We treated a Japanese male with severe and refractory jaundice and progressive, early onset normocytic anemia born to non-consanguineous parents. The signs of hemolysis were obscure at the onset of jaundice. Rh, ABO compatibilities and spherocytosis were not observed. Because the erythrocyte enzyme test is not easily accessible in Japan, the infant was referred to a specific institute, and was eventually diagnosed as having a G6PD deficiency on day 75. The instructive aspects of the present report are as follows. First, although G6PD deficiency is uncommon in Japan, the patient was born to Japanese parents. Second, the case presented as severe jaundice and hemolytic anemia, although most cases are asymptomatic, particularly in the neonatal period. Third, he apparently did not have any triggers for an acute episode of hemolysis.
The prevalence of G6PD deficiency is estimated at approximately 0.1% in Japan (Nakashima et al. 1977). In most hemolytic cases, it was inferred that the mothers were of non-Japanese ethnicity because gene variants found in Japan were not associated with severe hemolytic anemia (Nakashima et al. 1977). This also might be attributed to the fact that the incidence of gene mutation was quite different from southern Chinese in the Taiwan-Hakka population and Philippines (5.5% and 6.0% each) (Nakashima et al. 1977). In fact, case reports of G6PD deficiency with severe hemolytic anemia published in Japan often describe the family history of foreign mothers (Shimomura et al. 2002; Akazawa et al. 2011). Therefore this case was also characteristic in the point that both the father and mother are Japanese.
Most G6PD-deficient individuals are entirely asymptomatic (Mehta 1994). The most common clinical manifestation in the neonatal period is neonatal jaundice, and acute hemolytic anemia is usually rare; this is because neonatal jaundice due to G6PD deficiency is not due to hemolysis, and hyperbilirubinemia is thought to be secondary to reduced hepatic conjugation and bilirubin excretion (Cappellini & Fiorelli 2008; Beutler 1994; Kaplan & Hammerman 2002). Our case presented neonatal jaundice in advance of the hemolytic anemia; however, the increased reticulocyte count on day 2 suggests that both hyperbilirubinemia and hemolysis may occur simultaneously. Kawaguchi et al. also reported a suspected antenatal hemolysis case in Japan (Kawaguchi et al. 1997). In this case, an extremely high reticulocyte level (344‰) was presented, and intrauterine hemorrhage was strongly suspected. They attributed the early onset hemolysis to oxidative stress as a result of maternal history of the common cold or drug use.
This illness generally manifests as acute hemolysis in childhood, which usually arises when red blood cells undergo oxidative stress triggered by infection or the ingestion of fava beans. Despite conducting a thorough and precise interview, we could not identify any history of drug or food intake during the pregnancy. There have been a few G6PD deficiency cases presenting acute hemolysis in the absence of any trigger that have also been reported in the literature (Dhillon et al. 2003; Shah & Yeo 2007). Our case supports the theory that massive hemolysis may occur in neonates with G6PD deficiency even in the absence of obvious triggering factors.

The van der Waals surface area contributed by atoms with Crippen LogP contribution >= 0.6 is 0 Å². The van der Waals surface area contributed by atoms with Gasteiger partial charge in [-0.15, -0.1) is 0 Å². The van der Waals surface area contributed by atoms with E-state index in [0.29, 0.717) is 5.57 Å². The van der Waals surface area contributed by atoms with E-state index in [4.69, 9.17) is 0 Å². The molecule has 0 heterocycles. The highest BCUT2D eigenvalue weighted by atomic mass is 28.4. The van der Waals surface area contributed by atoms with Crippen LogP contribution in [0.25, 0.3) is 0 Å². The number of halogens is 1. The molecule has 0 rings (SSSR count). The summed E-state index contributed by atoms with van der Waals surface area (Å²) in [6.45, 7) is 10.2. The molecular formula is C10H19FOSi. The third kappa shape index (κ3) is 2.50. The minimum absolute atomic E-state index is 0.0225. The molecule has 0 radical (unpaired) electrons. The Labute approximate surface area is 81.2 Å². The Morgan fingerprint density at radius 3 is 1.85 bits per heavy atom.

The abnormal genetic mutations of this disease are classified into 3 categories. Class V/IV is clinically asymptomatic, and class III/II (the border between III and II is not obvious) is basically asymptomatic; both are without the risk of hemolytic anemia and neonatal jaundice. Class I presents (severe) neonatal jaundice and acute exacerbation of hemolytic anemia (WHO Working Group 1989). The limitation of our report is that this case should be classified as class I because the patient showed both acute and chronic hemolytic episodes. However, no genetic testing has been performed. Differences in the clinical course due to genetic transmutation may be present in this disorder. Therefore, genetic testing is one of important part of the management of G6PD patients.
The Japanese male neonate with G6PD deficiency in this report simultaneously presented with severe jaundice and acute hemolysis. Given the lack of family history, triggers, definite laboratory data, and rare disease status among patients with Japanese ethnicity, we recommend further investigation for G6PD deficiency in cases of neonatal hemolytic anemia complicated with jaundice.